Audio Interface Importance For Modelling Software

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AndyJPAndyJP Frets: 96
edited October 3 in Studio & Recording
Hi all,

I've got a Focusrite Saffire 14 audio interface. Have started using modelling software again for recording, currently Amplitube 4.   Is there any benefit to upgrading my Audio Interface to something with higher quality inputs and converters?

Cheers,
Andy
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  • stratman3142stratman3142 Frets: 590
    edited October 3
    That's an interesting question and I'd be interested in views on this as well. I've used three interfaces over the years and can't say I've noticed anything obvious, but I've never used anything high end such as RME.
    It's not a competition
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  • RandallFlaggRandallFlagg Frets: 4209

    Me too, I have the Saffire Pro 14 as well, had it for years.

    I suspect that it's plenty good enough and the only advantage of upgrade would be more I/O but stand to be corrected by anyone who knows their onions.

    By Jove!

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  • AndyJPAndyJP Frets: 96
    It's an interesting one eh?  

    Happy enough with 2 inputs. But wonder if sound quality would improve with a better interface..
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  • FretwiredFretwired Frets: 12277
    edited October 3
    Not really .. the modelling is done by the computer. As long as you have an interface which can handle a guitar input and can create a hot enough signal you'll be fine.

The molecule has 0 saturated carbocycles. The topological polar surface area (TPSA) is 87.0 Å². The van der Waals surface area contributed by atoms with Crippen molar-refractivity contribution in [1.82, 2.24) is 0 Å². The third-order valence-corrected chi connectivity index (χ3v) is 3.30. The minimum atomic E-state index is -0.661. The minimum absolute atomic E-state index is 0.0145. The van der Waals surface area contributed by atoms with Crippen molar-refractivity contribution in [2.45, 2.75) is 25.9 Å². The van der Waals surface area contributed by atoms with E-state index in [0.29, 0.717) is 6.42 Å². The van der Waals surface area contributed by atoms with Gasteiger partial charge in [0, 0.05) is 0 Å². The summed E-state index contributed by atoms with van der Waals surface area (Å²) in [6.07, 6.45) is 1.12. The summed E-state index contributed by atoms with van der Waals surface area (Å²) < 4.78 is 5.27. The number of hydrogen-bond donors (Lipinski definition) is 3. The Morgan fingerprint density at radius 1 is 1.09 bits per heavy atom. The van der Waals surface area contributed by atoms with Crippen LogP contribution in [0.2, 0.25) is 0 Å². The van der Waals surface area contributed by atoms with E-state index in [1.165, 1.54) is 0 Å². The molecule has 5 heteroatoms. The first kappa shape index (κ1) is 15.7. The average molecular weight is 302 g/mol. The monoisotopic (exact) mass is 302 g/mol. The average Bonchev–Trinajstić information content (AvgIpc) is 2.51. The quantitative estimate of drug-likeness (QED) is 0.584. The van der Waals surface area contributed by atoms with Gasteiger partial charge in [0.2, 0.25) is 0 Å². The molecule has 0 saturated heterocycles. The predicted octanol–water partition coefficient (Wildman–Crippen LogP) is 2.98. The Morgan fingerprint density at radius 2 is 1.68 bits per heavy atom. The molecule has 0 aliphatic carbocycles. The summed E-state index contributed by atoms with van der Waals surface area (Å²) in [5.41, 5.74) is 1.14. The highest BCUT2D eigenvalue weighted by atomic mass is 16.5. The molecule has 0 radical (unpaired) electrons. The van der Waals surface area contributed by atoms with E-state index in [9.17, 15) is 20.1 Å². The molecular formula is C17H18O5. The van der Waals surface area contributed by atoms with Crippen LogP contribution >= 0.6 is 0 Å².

I have Amplitube 4 loaded on two computers - one has a budget £70 audio interface and the other has a pro interface. The recorded tone is the same.
    My pump-action drivel gun is smoking hot today!
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  • CirrusCirrus Frets: 3309
    It's a firm maybe from me. An audio interface has a sound. The better designed it is, the more transparent it is. For example, I didn't rate the line 6 m-series effects - always felt muddy and very hard to get the right blend of wet signals etc. The same effect models on the DL4/DM4 etc pedals sounded great to me. The difference? The conversion - which you have to realise is an analog process - it's input and output buffers, IC chips etc.

    The catch is, you need a good listening environment, experience in knowing what you're listening for, and hands on time to notice the difference. For example, if you made me do a blind test of a drum part recorded on my old cheapo Edirol interface or MOTU 828 vs my RME 800, I doubt I'd be much good. But I know that, over the course of years, the RME 800 just makes things a little easier in terms of getting clarity in the final product, the MOTU made me work a little harder. And when I've worked in studios with better converters, say, Rosetta or Prism stuff... well, sometimes the extra sense of clarity, stereo imaging and how solid the low frequency stuff sounds is palpable, even if I'd be totally unable to actually quantify that in sound adjectives.

    If it's not in a good sounding room with good monitoring though, you're going to struggle to hear the difference. And if you can't hear it, you can't capitalise on it in terms of your balance/ tone/ mix decisions, so it gets a bit pointless.

    Let me finish with a little anecdote that demonstrates what I'm talking about.

    The first time I recorded drums in my university was in a half decent studio - very isolated live room/ control room, so you could watch a drummer smashing a kit through the glass and not hear anything except a very dull thud from the bass drum if you sat in silence. The actual gear was nothing special - a soundcraft ghost 48-track/ 8 bus desk, Motu 828 rack unit with the old PCI card PC connection, and PC running cubase. Monitoring I think was Genelec.

    When the drummer played and I heard the live sound pickup through the AKG C414 overheads (not the over-hyped current production ones), the cymbals sounded so alive, vibrant and real. All the enharmonic, metallic overtones were there swishing around. If you closed your eyes, you could genuinely imagine the drummer was in front of you in the room.